Multimedia intern, Executive Office of Energy and Environmental Affairs (EEA)
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There is a lot of climate science research going on at the University of Massachusetts – Amherst.
Researchers at the Climate System Research Center (CSC) at the University of Massachusetts-Amherst are studying the changes in global climate and how best to deal with these challenges. The facility recently received a $7.5 million dollar grant from the federal government to continue and expand this work. At CSC, graduate students, post-docs, university faculty and scientists collaborate on studies that involve glaciological and meteorological observations, recovery and analysis of paleoclimatic archives, and climate scenario modeling. These are worth looking up in the dictionary!
The earth’s climate is undergoing rapid changes due to a period of natural climatic shift that is amplified exponentially by our own pollution. At a Boston unveiling of another climate center housed at UMass-Amherst, the Northeast Climate Science Center(NECSC), Richard Palmer, Department Head Civil and Environmental Engineering, noted that just this year the Commonwealth has suffered from weather troubles including disastrous flooding, an early snowfall on fully-leafed trees, a tornado, and an earthquake. The NECSC accepts the inevitability of increased variability and severity in weather, a shift in the seasons, and a rise in sea level, and will use its information, tools and techniques to best forecast and manage these events.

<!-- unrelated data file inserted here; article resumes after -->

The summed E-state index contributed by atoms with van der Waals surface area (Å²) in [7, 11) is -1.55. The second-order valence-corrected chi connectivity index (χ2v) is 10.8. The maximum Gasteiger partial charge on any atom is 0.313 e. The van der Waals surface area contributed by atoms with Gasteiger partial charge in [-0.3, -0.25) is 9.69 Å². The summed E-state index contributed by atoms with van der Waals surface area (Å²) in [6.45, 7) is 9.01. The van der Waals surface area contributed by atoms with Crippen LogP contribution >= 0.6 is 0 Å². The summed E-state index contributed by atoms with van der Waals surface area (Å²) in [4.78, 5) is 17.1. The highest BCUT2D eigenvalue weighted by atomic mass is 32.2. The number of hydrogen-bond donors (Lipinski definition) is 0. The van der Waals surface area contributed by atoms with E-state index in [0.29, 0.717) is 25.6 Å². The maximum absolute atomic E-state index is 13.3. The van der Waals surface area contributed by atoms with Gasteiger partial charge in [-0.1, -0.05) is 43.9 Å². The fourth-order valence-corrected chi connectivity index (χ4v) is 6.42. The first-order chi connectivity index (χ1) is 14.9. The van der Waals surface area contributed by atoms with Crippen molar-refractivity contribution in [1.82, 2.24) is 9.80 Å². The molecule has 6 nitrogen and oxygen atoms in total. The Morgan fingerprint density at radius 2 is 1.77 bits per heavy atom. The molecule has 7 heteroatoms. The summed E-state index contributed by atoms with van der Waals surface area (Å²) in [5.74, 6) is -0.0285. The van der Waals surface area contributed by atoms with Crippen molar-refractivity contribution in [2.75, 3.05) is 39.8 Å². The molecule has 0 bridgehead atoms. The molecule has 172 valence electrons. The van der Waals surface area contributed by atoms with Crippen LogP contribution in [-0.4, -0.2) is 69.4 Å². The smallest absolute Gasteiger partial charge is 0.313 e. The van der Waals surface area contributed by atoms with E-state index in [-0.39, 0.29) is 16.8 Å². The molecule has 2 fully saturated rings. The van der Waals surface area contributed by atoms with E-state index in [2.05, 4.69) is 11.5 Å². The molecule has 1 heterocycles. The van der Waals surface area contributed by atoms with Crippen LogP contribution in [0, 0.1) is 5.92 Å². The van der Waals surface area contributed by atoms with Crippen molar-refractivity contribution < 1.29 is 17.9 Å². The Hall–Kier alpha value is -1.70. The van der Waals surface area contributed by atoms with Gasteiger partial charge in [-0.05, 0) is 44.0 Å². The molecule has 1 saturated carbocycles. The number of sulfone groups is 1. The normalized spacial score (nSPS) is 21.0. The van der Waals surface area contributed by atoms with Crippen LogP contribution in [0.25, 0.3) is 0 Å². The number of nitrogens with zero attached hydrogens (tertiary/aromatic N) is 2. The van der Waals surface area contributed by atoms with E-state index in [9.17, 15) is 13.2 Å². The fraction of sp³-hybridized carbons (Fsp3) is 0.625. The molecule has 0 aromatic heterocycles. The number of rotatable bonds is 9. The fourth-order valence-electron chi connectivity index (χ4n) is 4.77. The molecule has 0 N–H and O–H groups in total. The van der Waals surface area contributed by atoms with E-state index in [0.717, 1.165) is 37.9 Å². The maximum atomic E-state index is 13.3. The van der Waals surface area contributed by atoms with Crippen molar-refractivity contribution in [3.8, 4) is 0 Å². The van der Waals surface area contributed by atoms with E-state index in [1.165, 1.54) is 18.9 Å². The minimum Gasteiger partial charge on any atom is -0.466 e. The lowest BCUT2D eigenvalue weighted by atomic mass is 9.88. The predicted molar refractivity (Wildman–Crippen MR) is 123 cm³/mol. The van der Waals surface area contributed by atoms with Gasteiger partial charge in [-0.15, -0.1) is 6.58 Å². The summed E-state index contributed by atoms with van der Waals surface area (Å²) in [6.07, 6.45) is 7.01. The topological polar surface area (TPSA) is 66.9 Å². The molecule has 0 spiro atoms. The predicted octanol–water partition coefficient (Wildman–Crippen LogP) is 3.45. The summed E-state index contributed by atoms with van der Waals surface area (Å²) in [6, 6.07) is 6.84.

Energy and Environmental Affairs Secretary Rick Sullivan, who attended the NECSC launch, noted the extent to which this facility of innovation and research can impact the Commonwealth. The Climate Science Center will be one of eight in the country, but serves the largest region with the most people. What is learned at and shared by the Center will inform Massachusetts as it works toward its commitment to reduce greenhouse gas emissions by 25 percent by 2020.
Interested in climate change and the work being done at the Northeast Climate Science Center? Check out this video below.
“Mass. Military Division” and “Energy Efficiency” Go Together posted on Jul 25
Energy measures implemented at a Mass. Military Divison site include improved lighting, high efficiency motors, HVAC controls and energy management system upgrades. Under the Accelerate Efficiency Plan, the Commonwealth is investing over $12 million at 29 state facilities throughout the Berkshires.
Solar a “No-Go” on Your Roof? Share Through Community Solar posted on Jul 16
Harvard residents who wanted solar on their homes and were unable to get it due to shading, sloping, or structural barriers, found a solution by sharing the Harvard Solar Garden, an approximately 250 kW project, provides 41 residents and six small businesses with sustainable, clean energy. .
Summer’s Here: Shed Layers and Shed Loads posted on Jul 11
Electricity usage throughout New England reaches its peak during summer heat waves, causing our electricity bills to spike. During periods of high demand, electric utilities typically call on more expensive “peaking” plants to provide extra power. These costs are passed onto larger, non-residential consumers through demand charges on their monthly electricity bill. Municipal buildings can save a significant sum of money if they shut off portions of their electricity during these peak periods.